Does anyone have a LYMAN FILAMENT EXTRUDER that could answer some of my questions about it?
@Whosa_whatsis had one demoed at Deezmaker a little while back. Ask away…some questions you have are likely to be pretty generic and will apply to the things we already do.
How long does it take to make a 1kg roll?
What is the material loss when making a roll?
Is the lyman extruder spooler required or was it used?
The feed rate is 8"-9"/minute. 5355 inches in a 3mm 1kg spool according to Whosawhatsis’ calculations here: https://groups.google.com/forum/?fromgroups=#!topic/makerbot/p5roFkXXNHY
So 5535/8/60 = 11.15 hours. Faster than your machine is likely to even be able to use it. Also, given that 1.75mm filament extrudes at the same rate as 3mm filament (according to @Vik_Olliver , mastermind behind http://diamondage.co.nz and general all around wizard), you’re looking at roughly 19.11 hours for 1.75mm (3/1.75*11.15)
There is no material loss, ABS/PLA are thermoplastics, they do not degrade, evaporate, or break down at the temperatures the lyman filament extruder uses for extrusion.
The spooler is not required, many people put a 5 gallon bucket on the floor and let it self spool in the bucket.
Also, the first time it’s put together and ran, you’ll need to put a bit of plastic through it to clear out any metal shavings, debris, etc. Assembly tends to get things in the barrels and you don’t want any of it in your hot end.
Thanks for all the great information!!!
That is a long time per roll can the speed be increased?
Your printer can’t even use it that fast. And the quality of filament that comes out of it won’t be market-grade. It’s highly unlikely you’d be selling it. The answer to your question directly however, is likely it can be increased a tiny bit…not enough to matter.
How often does it need to be monitored during the 11-19 hour extrude time?
I’ve only ever seen it running with the tiny little hopper and people hovering over it. But then again it’s a new machine and people are intrigued by it. @Whosa_whatsis , do you know if it’s been run for an extended, unattended period of time?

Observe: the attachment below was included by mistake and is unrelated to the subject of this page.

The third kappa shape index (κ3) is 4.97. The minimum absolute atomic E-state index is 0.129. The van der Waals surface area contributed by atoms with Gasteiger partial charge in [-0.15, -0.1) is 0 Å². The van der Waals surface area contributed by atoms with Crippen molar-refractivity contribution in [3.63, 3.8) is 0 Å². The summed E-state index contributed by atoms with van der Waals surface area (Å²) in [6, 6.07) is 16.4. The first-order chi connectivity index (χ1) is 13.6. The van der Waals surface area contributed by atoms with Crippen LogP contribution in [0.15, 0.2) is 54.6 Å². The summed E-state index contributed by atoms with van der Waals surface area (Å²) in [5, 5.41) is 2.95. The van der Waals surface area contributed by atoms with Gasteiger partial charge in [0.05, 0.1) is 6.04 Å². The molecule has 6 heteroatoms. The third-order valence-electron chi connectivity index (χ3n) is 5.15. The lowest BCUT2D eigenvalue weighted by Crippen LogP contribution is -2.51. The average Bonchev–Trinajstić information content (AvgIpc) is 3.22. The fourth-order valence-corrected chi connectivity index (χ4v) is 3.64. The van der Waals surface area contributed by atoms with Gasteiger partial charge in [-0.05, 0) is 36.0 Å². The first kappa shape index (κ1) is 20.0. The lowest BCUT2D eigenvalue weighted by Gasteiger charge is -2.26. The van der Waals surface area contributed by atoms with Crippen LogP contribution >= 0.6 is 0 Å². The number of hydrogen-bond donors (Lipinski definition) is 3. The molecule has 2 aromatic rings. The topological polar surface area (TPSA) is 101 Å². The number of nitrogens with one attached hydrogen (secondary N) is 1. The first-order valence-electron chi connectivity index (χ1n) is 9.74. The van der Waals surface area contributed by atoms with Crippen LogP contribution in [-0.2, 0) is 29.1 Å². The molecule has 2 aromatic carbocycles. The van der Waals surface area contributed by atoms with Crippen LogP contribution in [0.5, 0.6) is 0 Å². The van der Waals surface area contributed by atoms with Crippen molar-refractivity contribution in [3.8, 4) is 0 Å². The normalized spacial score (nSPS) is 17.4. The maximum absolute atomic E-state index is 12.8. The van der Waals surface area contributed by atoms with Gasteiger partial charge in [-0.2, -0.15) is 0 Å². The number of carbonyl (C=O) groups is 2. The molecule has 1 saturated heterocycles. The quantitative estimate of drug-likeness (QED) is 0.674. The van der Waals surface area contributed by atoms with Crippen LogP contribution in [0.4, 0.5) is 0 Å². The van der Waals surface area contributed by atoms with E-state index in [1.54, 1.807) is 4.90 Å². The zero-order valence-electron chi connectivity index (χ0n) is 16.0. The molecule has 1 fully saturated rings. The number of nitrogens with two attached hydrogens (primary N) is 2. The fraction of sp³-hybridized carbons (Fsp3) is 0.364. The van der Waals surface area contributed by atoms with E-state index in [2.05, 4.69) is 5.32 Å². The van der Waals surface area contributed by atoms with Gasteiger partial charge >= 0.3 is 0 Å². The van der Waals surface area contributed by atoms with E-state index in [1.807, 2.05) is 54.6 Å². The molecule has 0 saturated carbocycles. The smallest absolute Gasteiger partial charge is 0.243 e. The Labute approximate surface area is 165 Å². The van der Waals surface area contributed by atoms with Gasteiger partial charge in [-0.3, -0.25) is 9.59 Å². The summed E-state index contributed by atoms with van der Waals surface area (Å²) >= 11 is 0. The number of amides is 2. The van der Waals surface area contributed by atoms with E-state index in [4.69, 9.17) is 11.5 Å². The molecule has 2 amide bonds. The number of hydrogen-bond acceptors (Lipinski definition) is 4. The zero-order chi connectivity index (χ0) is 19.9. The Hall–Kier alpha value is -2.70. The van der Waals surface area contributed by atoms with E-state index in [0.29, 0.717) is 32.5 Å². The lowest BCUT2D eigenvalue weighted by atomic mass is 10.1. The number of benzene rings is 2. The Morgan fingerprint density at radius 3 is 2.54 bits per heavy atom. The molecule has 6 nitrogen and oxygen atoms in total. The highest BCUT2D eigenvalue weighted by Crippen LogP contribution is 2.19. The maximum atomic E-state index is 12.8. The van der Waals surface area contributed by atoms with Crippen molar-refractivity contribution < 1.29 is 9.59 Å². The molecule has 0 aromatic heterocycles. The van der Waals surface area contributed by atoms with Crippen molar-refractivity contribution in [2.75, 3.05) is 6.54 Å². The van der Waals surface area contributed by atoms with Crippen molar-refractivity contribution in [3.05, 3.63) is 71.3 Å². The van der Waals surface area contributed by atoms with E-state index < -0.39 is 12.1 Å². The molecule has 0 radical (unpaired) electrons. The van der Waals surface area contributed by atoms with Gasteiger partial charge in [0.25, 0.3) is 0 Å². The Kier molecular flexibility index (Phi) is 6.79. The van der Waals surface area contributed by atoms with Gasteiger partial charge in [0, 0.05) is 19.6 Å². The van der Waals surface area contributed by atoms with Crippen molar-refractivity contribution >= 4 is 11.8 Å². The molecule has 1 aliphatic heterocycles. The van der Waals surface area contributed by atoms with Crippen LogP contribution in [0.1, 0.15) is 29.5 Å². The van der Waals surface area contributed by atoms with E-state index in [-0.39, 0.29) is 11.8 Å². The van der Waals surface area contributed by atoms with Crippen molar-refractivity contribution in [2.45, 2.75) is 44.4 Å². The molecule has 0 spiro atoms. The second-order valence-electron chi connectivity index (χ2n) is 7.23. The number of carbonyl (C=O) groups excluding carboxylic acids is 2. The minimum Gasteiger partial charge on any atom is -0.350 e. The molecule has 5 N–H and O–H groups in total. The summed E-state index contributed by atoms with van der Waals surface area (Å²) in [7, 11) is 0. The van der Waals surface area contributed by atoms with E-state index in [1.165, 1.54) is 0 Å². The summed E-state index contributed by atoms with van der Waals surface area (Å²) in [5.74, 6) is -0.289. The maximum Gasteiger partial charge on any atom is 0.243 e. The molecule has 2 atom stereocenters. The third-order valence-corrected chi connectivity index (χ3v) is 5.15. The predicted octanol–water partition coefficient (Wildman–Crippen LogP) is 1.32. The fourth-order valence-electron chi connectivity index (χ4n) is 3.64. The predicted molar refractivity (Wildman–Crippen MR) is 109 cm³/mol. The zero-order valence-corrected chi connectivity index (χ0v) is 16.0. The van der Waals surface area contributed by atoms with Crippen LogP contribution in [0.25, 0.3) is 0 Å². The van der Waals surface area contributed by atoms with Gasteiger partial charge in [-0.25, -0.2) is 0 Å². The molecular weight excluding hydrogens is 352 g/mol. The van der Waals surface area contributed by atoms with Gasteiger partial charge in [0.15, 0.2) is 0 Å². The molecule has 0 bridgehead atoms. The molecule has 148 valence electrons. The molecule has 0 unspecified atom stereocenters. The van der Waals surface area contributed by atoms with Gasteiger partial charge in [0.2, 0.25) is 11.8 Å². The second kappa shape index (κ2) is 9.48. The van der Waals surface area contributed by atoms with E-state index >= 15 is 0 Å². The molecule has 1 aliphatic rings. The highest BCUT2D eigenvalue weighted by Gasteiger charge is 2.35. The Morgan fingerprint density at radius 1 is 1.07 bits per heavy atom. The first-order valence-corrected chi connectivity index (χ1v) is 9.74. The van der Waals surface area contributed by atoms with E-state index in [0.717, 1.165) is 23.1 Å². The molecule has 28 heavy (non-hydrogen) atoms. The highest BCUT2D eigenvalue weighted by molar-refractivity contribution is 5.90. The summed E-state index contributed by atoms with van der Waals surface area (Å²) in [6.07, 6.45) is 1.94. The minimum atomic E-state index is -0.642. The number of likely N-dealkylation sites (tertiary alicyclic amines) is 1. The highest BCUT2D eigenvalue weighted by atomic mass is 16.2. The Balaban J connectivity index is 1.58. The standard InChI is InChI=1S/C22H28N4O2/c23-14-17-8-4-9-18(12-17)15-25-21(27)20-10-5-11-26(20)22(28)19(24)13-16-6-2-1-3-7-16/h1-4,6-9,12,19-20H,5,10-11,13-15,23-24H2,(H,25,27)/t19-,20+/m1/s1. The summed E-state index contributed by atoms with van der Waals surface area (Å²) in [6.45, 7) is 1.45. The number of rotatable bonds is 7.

For the record, it was the Filastruder that I saw demoed, not the Lyman. The two appear to be based on the same concepts, though I haven’t looked that closely. The machine I saw running didn’t need constant interaction once it was set up, but @Ian_Johnson did check on it every few minutes between talking to people. I’d compare the reliability to that of a self-sourced, novice-built 3d printer a few years ago (when the software was much less refined and the machined parts were all hand-made, and not as consistent as the ones you can get today), which is totally reasonable considering that although people have been working on filament extruders since that time, there have been no working models until the last few months.
As for the quality of the output, I handed the spool that he left us off to a friend with a laser micrometer for analysis, so I should have some hard data soon.
Has anyone used this design with a larger hopper?
I would love to see the data you get back from the laser micrometer test.
That spool of filament probably won’t fare too well, since I was pulling the plastic directly from the extruder and never got that method to a tolerance better than about .15. I just got an initial setup working where the filament extrudes downward, and then is pulled back up into the puller. The motor on the spooler gets switched on and off by the bottom of the loop shading a pair of photo resistors. A short run of a few feet gave me 1.80-1.83. Once I get the spool motor hooked up to the Arduino as well, I’ll do a longer run.
The puller is a Wade’s reloaded with a DC motor on it, and a separate motor runs the spool.
One of the beta testers ran their Filastruder for 48 hours letting the filament pile on the floor.
@Ian_Johnson You missed the meetup yesterday, but if you want to drop off some filament from the more refined process, we can check that out too. I think I did see the new process you’re talking about at last month’s meetup, but I’m worried that it will result in filament that is not uniformly round.
That’s partly why I drilled a new die opening that faces downward, so it is less likely that the filament will get squished making the turn from horizontal to vertical. It was also simpler than turning the whole extruder to vertical. I had the loop going last month, but no way to keep it from going too long or too short.